Maximum entropy niche-based modelling of seasonal changes in little bustard (Tetrax tetrax) distribution
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Ecological Modelling, 2008, vol. 219, n. 1–2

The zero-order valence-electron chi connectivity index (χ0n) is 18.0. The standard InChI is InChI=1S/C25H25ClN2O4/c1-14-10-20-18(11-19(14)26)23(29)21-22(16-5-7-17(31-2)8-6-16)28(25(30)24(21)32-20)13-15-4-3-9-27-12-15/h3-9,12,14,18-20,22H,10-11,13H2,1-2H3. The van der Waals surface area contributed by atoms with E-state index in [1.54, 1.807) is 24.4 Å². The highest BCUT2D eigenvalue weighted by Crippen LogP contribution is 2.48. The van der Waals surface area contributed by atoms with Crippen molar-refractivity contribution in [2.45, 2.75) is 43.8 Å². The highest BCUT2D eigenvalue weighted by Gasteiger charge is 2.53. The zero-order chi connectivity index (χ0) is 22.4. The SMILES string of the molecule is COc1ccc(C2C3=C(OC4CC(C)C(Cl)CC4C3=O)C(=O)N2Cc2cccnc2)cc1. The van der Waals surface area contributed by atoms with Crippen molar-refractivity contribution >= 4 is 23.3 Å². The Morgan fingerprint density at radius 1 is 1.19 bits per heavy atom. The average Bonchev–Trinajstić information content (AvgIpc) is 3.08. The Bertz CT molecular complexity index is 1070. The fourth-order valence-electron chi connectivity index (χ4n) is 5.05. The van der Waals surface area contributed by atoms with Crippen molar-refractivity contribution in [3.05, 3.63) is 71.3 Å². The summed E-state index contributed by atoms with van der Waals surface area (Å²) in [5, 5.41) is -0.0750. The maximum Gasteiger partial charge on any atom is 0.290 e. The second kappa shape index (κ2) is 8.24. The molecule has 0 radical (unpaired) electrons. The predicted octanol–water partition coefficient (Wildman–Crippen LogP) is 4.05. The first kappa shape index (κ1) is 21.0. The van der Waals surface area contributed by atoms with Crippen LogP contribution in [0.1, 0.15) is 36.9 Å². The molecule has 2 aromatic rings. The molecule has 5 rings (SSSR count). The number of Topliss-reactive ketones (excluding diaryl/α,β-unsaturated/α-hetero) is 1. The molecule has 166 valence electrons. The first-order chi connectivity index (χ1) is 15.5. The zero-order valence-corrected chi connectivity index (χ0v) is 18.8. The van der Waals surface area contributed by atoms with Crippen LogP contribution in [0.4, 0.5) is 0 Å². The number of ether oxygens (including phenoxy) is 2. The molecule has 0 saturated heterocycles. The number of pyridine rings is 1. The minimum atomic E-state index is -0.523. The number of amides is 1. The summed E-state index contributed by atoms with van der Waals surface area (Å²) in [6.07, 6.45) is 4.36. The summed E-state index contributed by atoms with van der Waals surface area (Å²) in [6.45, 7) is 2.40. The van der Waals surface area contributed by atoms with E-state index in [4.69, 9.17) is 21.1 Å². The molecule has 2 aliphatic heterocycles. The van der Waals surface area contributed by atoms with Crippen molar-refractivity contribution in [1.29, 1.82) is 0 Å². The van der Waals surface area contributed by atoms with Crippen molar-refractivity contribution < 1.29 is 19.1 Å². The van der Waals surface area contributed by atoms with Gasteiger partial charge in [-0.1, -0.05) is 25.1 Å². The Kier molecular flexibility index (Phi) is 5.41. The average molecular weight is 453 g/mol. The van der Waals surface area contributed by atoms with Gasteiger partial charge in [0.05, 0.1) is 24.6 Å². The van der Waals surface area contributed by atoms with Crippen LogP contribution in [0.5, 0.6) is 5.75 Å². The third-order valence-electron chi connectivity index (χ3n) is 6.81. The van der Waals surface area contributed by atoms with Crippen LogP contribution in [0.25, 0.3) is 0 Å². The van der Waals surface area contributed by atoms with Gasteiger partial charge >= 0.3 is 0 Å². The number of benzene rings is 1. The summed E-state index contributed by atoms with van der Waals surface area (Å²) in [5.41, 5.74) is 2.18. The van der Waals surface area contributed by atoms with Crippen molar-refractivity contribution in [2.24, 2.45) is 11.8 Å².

The effects of habitat fragmentation on species may change seasonally mainly due to variations in resource availability and biotic interactions. In critical periods, such as winter, when the importance of intraspecific competition diminish, species may relax their environmental requirements widening their ecological niche to exploit the scarcer trophic resources more efficiently in comparison with spring. Those variations in niche width may implicate seasonal expansions/retractions in species distribution. In this sense, an integrated knowledge on the spatial arrangement of breeding and wintering suitable patches is essential to infer seasonal movements (migratory connectivity). This paper shows that little bustard environmental preferences were more predictable and complex (controlled by a larger number of environmental factors) in spring than in winter, when potential distribution and ecological niche width were slightly larger. In spring, habitat variables (i.e. percentage of dry crops and pasturelands and altitude) ruled species’ distribution; while, winter pattern was driven by mixed criteria, based on both habitat and climate (i.e. percentage of dry crops and wastelands and winter rainfall). Suitable patches were more connected across spatial scales in winter than in spring, i.e. landscape was perceived as less fragmented. The overlap between potential breeding and wintering distribution areas was high. In fact, most of the predicted wintering areas coincided or showed high connectedness with predicted breeding patches. Conversely, there were significant breeding patches that were predicted with low suitability, showing little connectedness with potential winter areas. Spring habitat was a better predictor of little bustard’s wintering range than vice versa, which has clear management implications (preserving breeding sites closer to wintering areas ensures the conservation of a larger proportion of the total distribution range). This is an example of how predictive large-scale modeling procedures can contribute to the optimization of land management aimed at species conservation.
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